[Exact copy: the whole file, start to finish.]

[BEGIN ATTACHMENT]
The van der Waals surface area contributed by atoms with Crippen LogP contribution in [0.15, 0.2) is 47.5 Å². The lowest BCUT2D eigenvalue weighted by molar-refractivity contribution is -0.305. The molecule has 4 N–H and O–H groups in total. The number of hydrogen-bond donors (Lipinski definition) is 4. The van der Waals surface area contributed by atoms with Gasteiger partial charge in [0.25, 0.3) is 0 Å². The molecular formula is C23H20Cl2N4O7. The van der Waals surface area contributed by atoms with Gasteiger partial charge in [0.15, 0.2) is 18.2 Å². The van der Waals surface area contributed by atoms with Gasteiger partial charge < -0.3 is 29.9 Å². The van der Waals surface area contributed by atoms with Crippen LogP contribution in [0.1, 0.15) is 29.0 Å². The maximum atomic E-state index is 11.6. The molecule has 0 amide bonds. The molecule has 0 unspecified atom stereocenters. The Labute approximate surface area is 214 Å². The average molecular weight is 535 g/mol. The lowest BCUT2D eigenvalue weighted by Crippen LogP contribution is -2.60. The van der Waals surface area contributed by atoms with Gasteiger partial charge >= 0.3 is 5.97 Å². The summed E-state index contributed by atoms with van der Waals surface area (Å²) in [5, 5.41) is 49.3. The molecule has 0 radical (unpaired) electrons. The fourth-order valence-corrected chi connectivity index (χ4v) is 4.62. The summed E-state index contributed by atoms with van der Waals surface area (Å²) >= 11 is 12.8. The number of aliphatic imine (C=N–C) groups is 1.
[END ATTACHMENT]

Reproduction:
The van der Waals surface area contributed by atoms with Crippen LogP contribution in [0.15, 0.2) is 47.5 Å². The lowest BCUT2D eigenvalue weighted by molar-refractivity contribution is -0.305. The molecule has 4 N–H and O–H groups in total. The number of hydrogen-bond donors (Lipinski definition) is 4. The van der Waals surface area contributed by atoms with Gasteiger partial charge in [0.25, 0.3) is 0 Å². The molecular formula is C23H20Cl2N4O7. The van der Waals surface area contributed by atoms with Gasteiger partial charge in [0.15, 0.2) is 18.2 Å². The van der Waals surface area contributed by atoms with Gasteiger partial charge < -0.3 is 29.9 Å². The van der Waals surface area contributed by atoms with Crippen LogP contribution in [0.1, 0.15) is 29.0 Å². The maximum atomic E-state index is 11.6. The molecule has 0 amide bonds. The molecule has 0 unspecified atom stereocenters. The Labute approximate surface area is 214 Å². The average molecular weight is 535 g/mol. The lowest BCUT2D eigenvalue weighted by Crippen LogP contribution is -2.60. The van der Waals surface area contributed by atoms with Gasteiger partial charge >= 0.3 is 5.97 Å². The summed E-state index contributed by atoms with van der Waals surface area (Å²) in [5, 5.41) is 49.3. The molecule has 0 radical (unpaired) electrons. The fourth-order valence-corrected chi connectivity index (χ4v) is 4.62. The summed E-state index contributed by atoms with van der Waals surface area (Å²) >= 11 is 12.8. The number of aliphatic imine (C=N–C) groups is 1.